Archive for the ‘Strategic Planning’ Category

Planning for Certain Uncertainty

Tuesday, April 27th, 2010
© Solarseven | Dreamstime.com

© Solarseven | Dreamstime.com

You’ve probably heard of the Butterfly Effect, where the beating of a butterfly’s wings sets off a chain of countless small reactions until you’ve got a hurricane on your hands. That’s the economy for you – an incredibly complex web of tiny causes and huge effects. It’s difficult to predict what the world will look like three, six, or twelve months out.

Given all that uncertainty, any minute-to-minute plan you carve in stone is doomed to fail. The move from Step 5 to Step 6 that seemed so logical and inevitable in January may be suicide in July, once the economy has shaken the ground beneath your feet a few times. What you need is a constant reassessment and reorientation to the end results you want, coupled with the skills to adapt and adjust your strategies as the world turns. And churns.

So when you meet later this year to plan your company’s strategic direction, put away that chisel. Instead, define the targets you intend to keep in your sights and build the shared commitment to reach them.

Be strategic. Speaking of your strategic plan, you might just want to put some…you know…strategies in it. You think I’m kidding? The fact is, if you were severely allergic to strategies, I could fill a swimming pool with the strategic plans of typical banks and throw you in, and you wouldn’t get so much as a SNIFFLE. Why? Because most strategic plans are scoured clean of strategies.

They might have goals—yes, lots of them seem to have goals. There may be some initiatives, too, or tactics. And fonts, and margins. But without strategies, world-class results will be something you read about in headlines about the other guy.

Be specific. Vague wandering in the general direction of results will get you vague and general results. Instead, create a plan that zeroes in on the results you expect with glistening, crackling clarity, and build in follow-through templates, making sure that everyone is aligned through weekly check-ins.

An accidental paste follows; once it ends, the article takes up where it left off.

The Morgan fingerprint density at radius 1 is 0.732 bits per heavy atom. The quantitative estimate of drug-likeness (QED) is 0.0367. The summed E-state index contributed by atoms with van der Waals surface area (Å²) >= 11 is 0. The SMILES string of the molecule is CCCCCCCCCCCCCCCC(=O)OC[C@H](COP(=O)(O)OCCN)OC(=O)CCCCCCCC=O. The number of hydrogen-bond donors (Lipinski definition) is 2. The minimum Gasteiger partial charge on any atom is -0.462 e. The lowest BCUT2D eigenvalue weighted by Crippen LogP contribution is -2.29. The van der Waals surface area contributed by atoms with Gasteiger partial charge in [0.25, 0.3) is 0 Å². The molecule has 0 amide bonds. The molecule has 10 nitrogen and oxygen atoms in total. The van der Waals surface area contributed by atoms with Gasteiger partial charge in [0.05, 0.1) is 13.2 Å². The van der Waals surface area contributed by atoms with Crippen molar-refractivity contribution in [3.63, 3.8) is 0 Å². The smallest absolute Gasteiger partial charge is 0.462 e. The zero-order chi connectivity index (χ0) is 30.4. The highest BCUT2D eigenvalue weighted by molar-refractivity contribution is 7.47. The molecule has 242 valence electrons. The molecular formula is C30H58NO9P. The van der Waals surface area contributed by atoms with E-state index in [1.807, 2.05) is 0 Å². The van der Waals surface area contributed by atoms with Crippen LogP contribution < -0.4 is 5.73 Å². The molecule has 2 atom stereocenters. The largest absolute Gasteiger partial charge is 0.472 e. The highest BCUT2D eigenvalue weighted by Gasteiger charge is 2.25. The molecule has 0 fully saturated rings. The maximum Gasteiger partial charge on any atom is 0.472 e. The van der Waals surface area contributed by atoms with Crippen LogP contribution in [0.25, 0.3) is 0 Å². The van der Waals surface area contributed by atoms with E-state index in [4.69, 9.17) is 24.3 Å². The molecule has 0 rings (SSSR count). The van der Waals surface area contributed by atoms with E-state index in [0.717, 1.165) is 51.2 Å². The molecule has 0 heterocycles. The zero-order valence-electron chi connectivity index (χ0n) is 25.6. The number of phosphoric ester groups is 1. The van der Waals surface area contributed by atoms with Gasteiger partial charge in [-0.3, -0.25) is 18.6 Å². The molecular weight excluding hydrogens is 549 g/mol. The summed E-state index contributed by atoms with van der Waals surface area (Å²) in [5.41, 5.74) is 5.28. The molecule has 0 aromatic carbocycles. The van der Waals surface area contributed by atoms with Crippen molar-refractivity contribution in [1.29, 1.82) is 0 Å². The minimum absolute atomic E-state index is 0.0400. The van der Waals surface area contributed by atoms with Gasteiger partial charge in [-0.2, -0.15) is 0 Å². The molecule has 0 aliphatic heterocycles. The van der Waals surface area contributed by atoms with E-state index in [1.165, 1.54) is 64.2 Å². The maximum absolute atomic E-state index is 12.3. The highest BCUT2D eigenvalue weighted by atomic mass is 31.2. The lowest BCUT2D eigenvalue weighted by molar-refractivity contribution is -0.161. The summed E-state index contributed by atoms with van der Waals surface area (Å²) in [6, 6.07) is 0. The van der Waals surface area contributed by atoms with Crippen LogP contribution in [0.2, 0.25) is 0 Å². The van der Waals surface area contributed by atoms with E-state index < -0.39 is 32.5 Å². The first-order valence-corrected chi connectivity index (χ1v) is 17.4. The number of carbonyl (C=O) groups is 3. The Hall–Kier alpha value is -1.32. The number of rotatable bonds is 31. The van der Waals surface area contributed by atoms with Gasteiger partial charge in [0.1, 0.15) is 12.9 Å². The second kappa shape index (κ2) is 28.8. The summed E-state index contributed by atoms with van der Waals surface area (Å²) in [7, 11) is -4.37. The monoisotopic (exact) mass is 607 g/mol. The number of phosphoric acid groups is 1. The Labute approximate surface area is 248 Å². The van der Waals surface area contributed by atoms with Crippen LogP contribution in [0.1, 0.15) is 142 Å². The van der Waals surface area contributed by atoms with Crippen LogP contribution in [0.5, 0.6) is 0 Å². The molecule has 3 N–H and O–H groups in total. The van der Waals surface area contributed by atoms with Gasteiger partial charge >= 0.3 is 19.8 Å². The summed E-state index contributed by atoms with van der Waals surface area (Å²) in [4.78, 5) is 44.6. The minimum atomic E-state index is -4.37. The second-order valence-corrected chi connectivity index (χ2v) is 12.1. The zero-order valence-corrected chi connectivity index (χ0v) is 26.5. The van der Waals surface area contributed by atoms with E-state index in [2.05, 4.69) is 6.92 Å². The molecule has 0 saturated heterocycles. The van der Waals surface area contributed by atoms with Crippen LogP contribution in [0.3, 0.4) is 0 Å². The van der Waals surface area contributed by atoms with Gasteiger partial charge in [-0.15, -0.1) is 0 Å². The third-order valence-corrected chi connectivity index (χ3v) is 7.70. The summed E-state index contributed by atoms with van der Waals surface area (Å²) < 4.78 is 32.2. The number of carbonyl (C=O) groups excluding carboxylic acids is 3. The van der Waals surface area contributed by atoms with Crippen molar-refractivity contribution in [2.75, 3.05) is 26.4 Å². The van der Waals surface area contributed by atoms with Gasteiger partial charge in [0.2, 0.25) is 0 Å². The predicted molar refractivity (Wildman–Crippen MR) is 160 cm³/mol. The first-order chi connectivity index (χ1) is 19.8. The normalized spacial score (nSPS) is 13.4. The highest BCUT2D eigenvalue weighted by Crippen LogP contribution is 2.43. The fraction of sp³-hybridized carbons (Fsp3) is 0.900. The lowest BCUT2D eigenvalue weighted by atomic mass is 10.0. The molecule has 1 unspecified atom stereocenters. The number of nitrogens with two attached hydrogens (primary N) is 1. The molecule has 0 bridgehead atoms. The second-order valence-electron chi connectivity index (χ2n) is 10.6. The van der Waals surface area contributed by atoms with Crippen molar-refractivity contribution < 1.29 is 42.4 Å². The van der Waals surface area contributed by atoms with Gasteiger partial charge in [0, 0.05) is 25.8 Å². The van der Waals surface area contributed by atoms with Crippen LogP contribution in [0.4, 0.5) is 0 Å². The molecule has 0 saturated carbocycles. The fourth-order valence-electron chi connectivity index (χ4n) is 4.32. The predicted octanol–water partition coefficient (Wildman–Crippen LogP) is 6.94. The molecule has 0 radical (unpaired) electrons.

Be systematic. Good intentions are swell. A good start on your plan of action is peachy. But you will never connect the dots between Point A and Point Z unless you put a system in place. Not a system that is written up and forgotten, but one that you return to every week for realignment and one that is integrated into every employee’s quarterly plan.

These elements of a successful plan—strategies, precision, and a drum-tight system—are all optional. So is success. But if you choose to follow these guidelines, you’ll be well on your way to the kind of success that will have your old-school competitors running for their silver bullets. Let ‘em run—you’ve got things to do—and an uncertain world in which to do them. Best to have a flexible, dynamic plan to meet that challenge.

It’s Self-Evident: All USPs are NOT Created Equal

Saturday, December 12th, 2009
© Juliafreeman | Dreamstime.com

© Juliafreeman | Dreamstime.com

So you’ve got the message.  You know that marketing today is not about blending in to some industry norm—it’s about standing out.  You’re looking for a USP, a Unique Selling Proposition, something that will get the customers flocking your way.

Unique is important, but is unique the only thing that counts?  Are all USPs created equal?  Not by a long shot.